Chronicling her life in terms of her body, her weight, and her relationship with both of these aspects of herself, Gay also brilliantly examines the issues of ‘fatphobia’ and weight-based discrimination in our society. In looking at the reasons for her own battle with her body, Gay reminds the reader that we never really know who someone else is (or what they’ve been through) until they also us to know them: and that our instinctive (and often cruel) judgements of others based on their physical appearance serves no useful purpose in either our lives or the lives of others. I want to say this is a book about teaching people compassion, but that would imply that Gay sets out to humanise people who society has deemed fat, and I don’t believe that is the case: in order for Gay to seek to humanise fat people, she would first have to accept that they are lesser, and that she needs to convince others that they are human… and I don’t think that’s her intent. She is bold and fierce and unapologetic for her life and for her body, and her experiences in a world that judges, marginalises, and negates her.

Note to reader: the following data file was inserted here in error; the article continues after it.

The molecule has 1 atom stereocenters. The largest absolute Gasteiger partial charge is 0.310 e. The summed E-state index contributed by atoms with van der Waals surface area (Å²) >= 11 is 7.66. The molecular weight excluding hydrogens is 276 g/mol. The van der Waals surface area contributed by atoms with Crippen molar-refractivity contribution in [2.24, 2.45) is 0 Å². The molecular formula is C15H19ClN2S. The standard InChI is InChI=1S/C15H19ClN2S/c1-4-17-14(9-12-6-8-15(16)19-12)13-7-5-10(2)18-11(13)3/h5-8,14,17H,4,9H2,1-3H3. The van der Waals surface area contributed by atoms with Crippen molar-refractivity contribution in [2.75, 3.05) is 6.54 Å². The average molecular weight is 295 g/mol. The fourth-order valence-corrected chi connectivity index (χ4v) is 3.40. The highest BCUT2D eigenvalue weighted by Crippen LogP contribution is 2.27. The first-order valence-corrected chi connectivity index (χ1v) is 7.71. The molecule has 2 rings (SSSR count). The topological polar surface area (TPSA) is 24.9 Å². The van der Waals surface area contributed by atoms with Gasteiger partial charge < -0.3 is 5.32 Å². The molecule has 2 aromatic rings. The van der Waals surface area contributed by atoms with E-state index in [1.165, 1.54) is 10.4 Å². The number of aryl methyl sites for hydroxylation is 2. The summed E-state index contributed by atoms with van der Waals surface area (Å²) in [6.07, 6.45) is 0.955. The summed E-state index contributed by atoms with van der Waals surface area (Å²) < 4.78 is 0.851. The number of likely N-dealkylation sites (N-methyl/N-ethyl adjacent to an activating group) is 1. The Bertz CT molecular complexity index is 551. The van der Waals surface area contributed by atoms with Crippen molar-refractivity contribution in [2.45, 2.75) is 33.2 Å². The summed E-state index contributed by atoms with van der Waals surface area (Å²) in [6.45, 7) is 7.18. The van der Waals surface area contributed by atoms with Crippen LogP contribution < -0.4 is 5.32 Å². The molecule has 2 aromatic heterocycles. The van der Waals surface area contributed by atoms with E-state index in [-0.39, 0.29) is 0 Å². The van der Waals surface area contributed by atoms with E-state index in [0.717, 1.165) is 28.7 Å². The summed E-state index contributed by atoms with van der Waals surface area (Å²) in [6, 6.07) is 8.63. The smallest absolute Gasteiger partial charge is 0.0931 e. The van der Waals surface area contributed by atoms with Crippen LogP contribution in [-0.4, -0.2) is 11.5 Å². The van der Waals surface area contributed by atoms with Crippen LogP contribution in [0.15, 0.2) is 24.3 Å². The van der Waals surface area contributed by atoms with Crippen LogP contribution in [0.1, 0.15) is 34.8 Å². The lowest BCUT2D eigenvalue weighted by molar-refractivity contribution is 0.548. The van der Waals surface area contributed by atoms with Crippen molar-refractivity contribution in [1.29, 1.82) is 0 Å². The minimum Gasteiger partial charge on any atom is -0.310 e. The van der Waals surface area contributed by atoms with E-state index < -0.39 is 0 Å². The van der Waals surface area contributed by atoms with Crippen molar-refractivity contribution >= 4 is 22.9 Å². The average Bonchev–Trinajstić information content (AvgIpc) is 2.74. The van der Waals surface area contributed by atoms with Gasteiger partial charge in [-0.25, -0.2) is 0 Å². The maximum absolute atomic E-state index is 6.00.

Roxane Gay forcibly reminds us of society’s dehumanisation and denigration of people due to their weight. In doing so, she forces us to recognise that it is our personal responsibility to redress our warped world view and grant other people the courtesy, respect, and compassion they deserve, regardless of what body they live in.*

Tell Me How it Ends: An Essay in Forty Questions — Valeria Luiselli